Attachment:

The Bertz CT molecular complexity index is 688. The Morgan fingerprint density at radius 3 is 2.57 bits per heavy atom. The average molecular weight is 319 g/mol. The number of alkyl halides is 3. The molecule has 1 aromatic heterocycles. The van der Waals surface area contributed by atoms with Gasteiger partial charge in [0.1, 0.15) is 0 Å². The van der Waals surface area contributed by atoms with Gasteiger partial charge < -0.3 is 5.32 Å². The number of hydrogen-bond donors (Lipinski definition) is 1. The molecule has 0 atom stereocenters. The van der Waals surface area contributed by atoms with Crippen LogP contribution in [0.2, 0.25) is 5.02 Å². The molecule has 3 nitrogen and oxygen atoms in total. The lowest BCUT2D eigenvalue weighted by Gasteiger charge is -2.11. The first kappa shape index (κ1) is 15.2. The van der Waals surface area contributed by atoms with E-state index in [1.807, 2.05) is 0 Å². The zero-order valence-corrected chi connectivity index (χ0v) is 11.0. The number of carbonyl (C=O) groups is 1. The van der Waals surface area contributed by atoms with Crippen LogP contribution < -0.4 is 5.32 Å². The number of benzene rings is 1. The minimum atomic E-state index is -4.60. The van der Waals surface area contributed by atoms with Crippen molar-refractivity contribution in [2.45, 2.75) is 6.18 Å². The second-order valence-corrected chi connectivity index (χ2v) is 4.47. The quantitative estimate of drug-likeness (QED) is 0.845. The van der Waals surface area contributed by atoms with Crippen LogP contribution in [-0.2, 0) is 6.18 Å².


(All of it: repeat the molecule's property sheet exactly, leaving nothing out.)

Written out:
The Bertz CT molecular complexity index is 688. The Morgan fingerprint density at radius 3 is 2.57 bits per heavy atom. The average molecular weight is 319 g/mol. The number of alkyl halides is 3. The molecule has 1 aromatic heterocycles. The van der Waals surface area contributed by atoms with Gasteiger partial charge in [0.1, 0.15) is 0 Å². The van der Waals surface area contributed by atoms with Gasteiger partial charge < -0.3 is 5.32 Å². The number of hydrogen-bond donors (Lipinski definition) is 1. The molecule has 0 atom stereocenters. The van der Waals surface area contributed by atoms with Crippen LogP contribution in [0.2, 0.25) is 5.02 Å². The molecule has 3 nitrogen and oxygen atoms in total. The lowest BCUT2D eigenvalue weighted by Gasteiger charge is -2.11. The first kappa shape index (κ1) is 15.2. The van der Waals surface area contributed by atoms with E-state index in [1.807, 2.05) is 0 Å². The zero-order valence-corrected chi connectivity index (χ0v) is 11.0. The number of carbonyl (C=O) groups is 1. The van der Waals surface area contributed by atoms with Crippen LogP contribution < -0.4 is 5.32 Å². The number of benzene rings is 1. The minimum atomic E-state index is -4.60. The van der Waals surface area contributed by atoms with Crippen molar-refractivity contribution in [2.45, 2.75) is 6.18 Å². The second-order valence-corrected chi connectivity index (χ2v) is 4.47. The quantitative estimate of drug-likeness (QED) is 0.845. The van der Waals surface area contributed by atoms with Crippen LogP contribution in [-0.2, 0) is 6.18 Å².